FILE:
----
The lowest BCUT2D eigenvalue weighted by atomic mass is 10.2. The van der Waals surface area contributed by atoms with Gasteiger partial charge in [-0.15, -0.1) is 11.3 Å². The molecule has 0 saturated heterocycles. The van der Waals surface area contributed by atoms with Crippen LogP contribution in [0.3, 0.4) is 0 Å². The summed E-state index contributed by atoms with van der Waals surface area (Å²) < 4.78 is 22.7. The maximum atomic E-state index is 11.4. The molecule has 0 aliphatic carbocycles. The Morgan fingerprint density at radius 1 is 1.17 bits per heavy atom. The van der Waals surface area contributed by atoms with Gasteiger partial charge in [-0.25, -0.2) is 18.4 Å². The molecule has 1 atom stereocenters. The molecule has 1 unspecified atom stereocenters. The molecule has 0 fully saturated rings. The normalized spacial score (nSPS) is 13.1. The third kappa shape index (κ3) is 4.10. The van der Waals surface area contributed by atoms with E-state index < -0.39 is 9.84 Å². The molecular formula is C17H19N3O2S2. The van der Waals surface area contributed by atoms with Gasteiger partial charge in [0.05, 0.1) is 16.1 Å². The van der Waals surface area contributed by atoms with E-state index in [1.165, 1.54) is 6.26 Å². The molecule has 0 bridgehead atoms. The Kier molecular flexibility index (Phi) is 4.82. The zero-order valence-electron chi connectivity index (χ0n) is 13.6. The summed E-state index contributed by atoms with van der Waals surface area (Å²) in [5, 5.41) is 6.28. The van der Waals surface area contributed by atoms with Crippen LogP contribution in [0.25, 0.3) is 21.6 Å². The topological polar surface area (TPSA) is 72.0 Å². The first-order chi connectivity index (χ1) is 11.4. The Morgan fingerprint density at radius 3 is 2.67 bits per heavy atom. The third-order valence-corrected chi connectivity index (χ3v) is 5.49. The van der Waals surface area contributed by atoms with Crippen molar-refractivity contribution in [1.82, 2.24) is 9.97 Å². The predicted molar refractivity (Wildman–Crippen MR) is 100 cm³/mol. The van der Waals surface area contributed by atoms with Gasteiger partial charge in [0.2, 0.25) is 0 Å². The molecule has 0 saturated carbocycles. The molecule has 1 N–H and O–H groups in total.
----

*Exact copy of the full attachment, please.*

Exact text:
The lowest BCUT2D eigenvalue weighted by atomic mass is 10.2. The van der Waals surface area contributed by atoms with Gasteiger partial charge in [-0.15, -0.1) is 11.3 Å². The molecule has 0 saturated heterocycles. The van der Waals surface area contributed by atoms with Crippen LogP contribution in [0.3, 0.4) is 0 Å². The summed E-state index contributed by atoms with van der Waals surface area (Å²) < 4.78 is 22.7. The maximum atomic E-state index is 11.4. The molecule has 0 aliphatic carbocycles. The Morgan fingerprint density at radius 1 is 1.17 bits per heavy atom. The van der Waals surface area contributed by atoms with Gasteiger partial charge in [-0.25, -0.2) is 18.4 Å². The molecule has 1 atom stereocenters. The molecule has 1 unspecified atom stereocenters. The molecule has 0 fully saturated rings. The normalized spacial score (nSPS) is 13.1. The third kappa shape index (κ3) is 4.10. The van der Waals surface area contributed by atoms with E-state index < -0.39 is 9.84 Å². The molecular formula is C17H19N3O2S2. The van der Waals surface area contributed by atoms with Gasteiger partial charge in [0.05, 0.1) is 16.1 Å². The van der Waals surface area contributed by atoms with E-state index in [1.165, 1.54) is 6.26 Å². The molecule has 0 bridgehead atoms. The Kier molecular flexibility index (Phi) is 4.82. The zero-order valence-electron chi connectivity index (χ0n) is 13.6. The summed E-state index contributed by atoms with van der Waals surface area (Å²) in [5, 5.41) is 6.28. The van der Waals surface area contributed by atoms with Crippen LogP contribution in [0.25, 0.3) is 21.6 Å². The topological polar surface area (TPSA) is 72.0 Å². The first-order chi connectivity index (χ1) is 11.4. The Morgan fingerprint density at radius 3 is 2.67 bits per heavy atom. The third-order valence-corrected chi connectivity index (χ3v) is 5.49. The van der Waals surface area contributed by atoms with Crippen molar-refractivity contribution in [1.82, 2.24) is 9.97 Å². The predicted molar refractivity (Wildman–Crippen MR) is 100 cm³/mol. The van der Waals surface area contributed by atoms with Gasteiger partial charge in [0.2, 0.25) is 0 Å². The molecule has 0 saturated carbocycles. The molecule has 1 N–H and O–H groups in total.